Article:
In the Amazon rainforests and savannas of northern Bolivia, situated between Peru and Brazil, live an indigenous people called the Tsimane. They are forager-horticulturalists who also rely on hunting for meat in their diet. They were classical hunter-gatherers until about two centuries ago, when missionaries introduced the tribe to agriculture. Today, they still hunt and fish for their protein, and forage fruit and other edibles in the jungle, while subsistence farming adds maize, manioc root (similar to sweet potato), rice, and plantains their diet.
The Tsimane lifestyle differs vastly in comparison to the way populations of developed nations live. Foraging, farming, hunting, and fishing, all require a great deal of time and physical activity. The food they eat is all natural and unprocessed, without anything added. Essentially they live very much like their ancestors did (and by the way much like all human ancestors did before urbanization, industrialization, and modernization). In comparison, modern societies are largely sedentary and our food is highly processed: vital nutrients are removed, while salt, sugar, preservatives, flavorings, color, and other dubious ingredients, artificial or otherwise are added.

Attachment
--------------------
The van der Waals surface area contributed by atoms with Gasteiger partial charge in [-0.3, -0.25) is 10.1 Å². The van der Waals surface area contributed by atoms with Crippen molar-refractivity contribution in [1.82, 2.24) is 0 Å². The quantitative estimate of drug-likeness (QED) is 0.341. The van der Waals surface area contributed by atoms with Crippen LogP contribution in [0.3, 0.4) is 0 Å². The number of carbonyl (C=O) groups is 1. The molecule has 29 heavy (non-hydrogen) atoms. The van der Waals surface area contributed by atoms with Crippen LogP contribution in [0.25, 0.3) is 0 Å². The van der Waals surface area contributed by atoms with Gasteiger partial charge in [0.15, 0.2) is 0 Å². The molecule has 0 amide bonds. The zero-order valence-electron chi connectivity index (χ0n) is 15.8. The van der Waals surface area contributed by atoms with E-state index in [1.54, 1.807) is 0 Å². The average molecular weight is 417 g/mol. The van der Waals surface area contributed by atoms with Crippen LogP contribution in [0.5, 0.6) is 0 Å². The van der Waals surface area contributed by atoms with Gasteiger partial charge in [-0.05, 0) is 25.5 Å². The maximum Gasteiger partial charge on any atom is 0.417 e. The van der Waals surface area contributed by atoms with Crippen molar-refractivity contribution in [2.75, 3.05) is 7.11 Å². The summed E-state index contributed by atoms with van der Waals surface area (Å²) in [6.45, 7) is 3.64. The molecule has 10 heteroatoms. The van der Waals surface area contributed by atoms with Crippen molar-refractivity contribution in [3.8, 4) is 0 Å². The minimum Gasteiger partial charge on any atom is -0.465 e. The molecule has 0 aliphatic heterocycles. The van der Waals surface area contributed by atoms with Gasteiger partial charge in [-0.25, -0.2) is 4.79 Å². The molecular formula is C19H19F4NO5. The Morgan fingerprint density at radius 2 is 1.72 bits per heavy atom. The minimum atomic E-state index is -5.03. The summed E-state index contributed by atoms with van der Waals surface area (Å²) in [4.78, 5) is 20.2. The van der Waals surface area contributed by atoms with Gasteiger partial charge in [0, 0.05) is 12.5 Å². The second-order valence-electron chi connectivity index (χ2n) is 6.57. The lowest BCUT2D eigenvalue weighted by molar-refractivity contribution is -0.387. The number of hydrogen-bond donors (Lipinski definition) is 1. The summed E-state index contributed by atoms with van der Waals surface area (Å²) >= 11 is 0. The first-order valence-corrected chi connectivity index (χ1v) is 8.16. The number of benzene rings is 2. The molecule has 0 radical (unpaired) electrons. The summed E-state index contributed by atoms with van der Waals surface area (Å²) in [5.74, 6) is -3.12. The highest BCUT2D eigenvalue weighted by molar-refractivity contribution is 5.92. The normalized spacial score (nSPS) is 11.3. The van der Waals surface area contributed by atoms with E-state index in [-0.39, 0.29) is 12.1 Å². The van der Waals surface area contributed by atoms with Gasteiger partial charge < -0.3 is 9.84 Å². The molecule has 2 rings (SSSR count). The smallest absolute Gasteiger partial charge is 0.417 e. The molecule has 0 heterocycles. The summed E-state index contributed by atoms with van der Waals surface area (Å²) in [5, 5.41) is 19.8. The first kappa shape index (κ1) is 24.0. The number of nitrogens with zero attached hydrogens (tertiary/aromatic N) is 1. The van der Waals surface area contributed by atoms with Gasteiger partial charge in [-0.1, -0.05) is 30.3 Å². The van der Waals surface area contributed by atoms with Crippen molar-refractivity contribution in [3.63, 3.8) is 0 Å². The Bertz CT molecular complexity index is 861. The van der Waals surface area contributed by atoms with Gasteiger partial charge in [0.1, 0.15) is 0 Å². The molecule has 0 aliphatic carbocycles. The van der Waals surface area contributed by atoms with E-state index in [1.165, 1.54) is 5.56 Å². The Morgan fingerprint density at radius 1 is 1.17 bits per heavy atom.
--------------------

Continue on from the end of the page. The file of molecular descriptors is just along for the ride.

In addition to retaining a diet and lifestyle nearly identical to their ancient ancestors, what makes the Tsimane so very interesting is how healthy they are. A study conducted in 2014-2015 arranged CT scans for 705 adult members of the Tsimane tribe over forty years old. The study discovered that the Tsimane have the lowest rate of coronary artery hardening of any group in the world, and dramatically so. Heart attacks are virtually unheard of among the Tsimane.
In contrast, according to the World Health Organization, in these last twenty years the two greatest causes of death in industrialized countries around the world are stroke and coronary artery disease.
Now, a new study has been published demonstrating that the Tsimane do not suffer from brain shrinkage compared to industrialized populations. This research involved 746 adult members of the Tsimane tribe over forty years old. The participants underwent CT scans from which brain volume was calculated and compared to the modern cohort.
The researchers concluded that a healthy brain is associated with a healthy heart, which they associated with a healthy diet and exercise.
The narration of this video leaves something to be desired, but the information is good.
“Bolivia’s Tsimane People have the Healthiest Hearts on the Planet -Subsistence Diet could be the Key” (5:44):
Question Of The Night: What form of exercise do you prefer in order to stay healthy and physically fit?